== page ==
Published February 1, 1997

EPPC Online

Gridlock’d is yet another attitude film, this one by Vondie Curtis Hall and starring the late Tupac Shakur and Tim Roth. They play a couple of junkie musicians in Detroit vaguely trying to “kick” (i.e. the habit) after Tupac’s girlfriend, played by Thandie Newton, overdoses one New Year’s Eve. They take the girl, Cookie, to the hospital and encounter the first of many roadblocks put in their way by bureaucrats and paper pushers. At the same time the two buddies, called Stretch (Roth) and Spoon (Shakur) are on the run from a couple of bad dudes trying to kill them. The director himself plays Mr Big, one D Repper, and his henchman is played by Tom Towles. They have many jolly adventures dodging these two and the police at the same time they are battling the bureaucracy to get into rehab. There is also a blind man with a dog called Nixon who flips out in the welfare offcie.

This leads me to believe that the film is supposed to be a comedy, but the prevailing humor is not of the yuk yuk kind but of the melancholic, fashionable, ghetto-cool kind which is obviously designed to showcase Tupac as movie star as well as rapper. The rap enters into the picture only at the end, though all the way through the idea of both Spoon, Tupac’s character, and Cookie being “poets” is made much of. “Poet,” you understand meaning not a person who writes poetry but one who is most generously endowed with attitude.There is some poetry it is true—a few inarticulate banalities chanted to a jazzy background on keyboard and bass with cigarette obligato. “The concept of time has us all f***ed,” we are told, or “Life is a traffic jam.”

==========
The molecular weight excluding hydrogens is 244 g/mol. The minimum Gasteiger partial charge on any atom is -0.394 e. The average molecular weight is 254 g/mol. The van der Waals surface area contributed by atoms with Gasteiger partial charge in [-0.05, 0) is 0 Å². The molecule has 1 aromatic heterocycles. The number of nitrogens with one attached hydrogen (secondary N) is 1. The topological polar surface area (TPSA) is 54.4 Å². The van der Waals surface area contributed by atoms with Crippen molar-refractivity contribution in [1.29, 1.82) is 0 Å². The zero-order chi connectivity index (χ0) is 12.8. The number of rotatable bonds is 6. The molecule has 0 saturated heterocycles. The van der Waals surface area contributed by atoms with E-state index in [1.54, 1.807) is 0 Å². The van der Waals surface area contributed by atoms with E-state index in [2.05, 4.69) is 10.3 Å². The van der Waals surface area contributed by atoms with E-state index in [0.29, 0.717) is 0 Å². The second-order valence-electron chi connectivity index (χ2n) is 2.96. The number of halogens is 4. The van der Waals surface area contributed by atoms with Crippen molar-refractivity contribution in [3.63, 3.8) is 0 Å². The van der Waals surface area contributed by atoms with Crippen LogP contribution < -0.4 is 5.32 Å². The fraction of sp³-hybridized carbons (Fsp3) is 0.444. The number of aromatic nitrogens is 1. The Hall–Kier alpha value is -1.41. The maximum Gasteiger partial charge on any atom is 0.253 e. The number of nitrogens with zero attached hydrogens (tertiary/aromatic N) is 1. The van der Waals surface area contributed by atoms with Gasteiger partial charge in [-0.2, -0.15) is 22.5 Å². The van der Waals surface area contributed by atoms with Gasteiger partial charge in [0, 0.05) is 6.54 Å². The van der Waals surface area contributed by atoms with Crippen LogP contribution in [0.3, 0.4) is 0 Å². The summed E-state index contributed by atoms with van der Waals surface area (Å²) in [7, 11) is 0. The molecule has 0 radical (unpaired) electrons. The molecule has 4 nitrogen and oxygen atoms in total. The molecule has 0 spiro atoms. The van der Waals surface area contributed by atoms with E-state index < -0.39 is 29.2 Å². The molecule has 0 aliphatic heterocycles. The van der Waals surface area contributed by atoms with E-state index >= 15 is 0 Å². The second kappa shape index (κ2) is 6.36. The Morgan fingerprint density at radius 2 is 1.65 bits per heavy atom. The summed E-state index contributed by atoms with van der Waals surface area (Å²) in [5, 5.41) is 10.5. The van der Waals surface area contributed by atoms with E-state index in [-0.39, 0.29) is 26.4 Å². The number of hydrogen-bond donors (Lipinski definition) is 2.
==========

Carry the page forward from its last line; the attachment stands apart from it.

I suppose there must be people, like Suze in SubUrbia, who consider it time well spent to listen to such stuff, so long as they can watch cool, attractive people being cool and attractive at the same time. I am not one of them. But even if you are a fan of the poetry of unrestraint and inarticulacy; even if you find a weird beauty in sentences in which every third word is one that an ever-diminishing number of uptight honkies consider obscenities, you may well find little to like here.

There is one scene in which Tim Roth bursts out with a tirade against the arrogance of little office holders in the language of lower middle class white angst: “This f***ing country’s falling apart,” he says, and especially in the case of “these people who have government jobs. My tax dollars are paying your f***ing wages!” he cries out. “I’m your boss.” But one can’t be quite sure that the humor (mild as it is) of this anger, coming from a perpetually hard-up junkie who presumably pays no taxes and is seeking to receive benefits from those who do, is even intended. In another scene there is some amusement to be had out of Spoon’s asking Stretch to stab him with a pen knife so that they can go to the hospital for treatment. But that’s about it.

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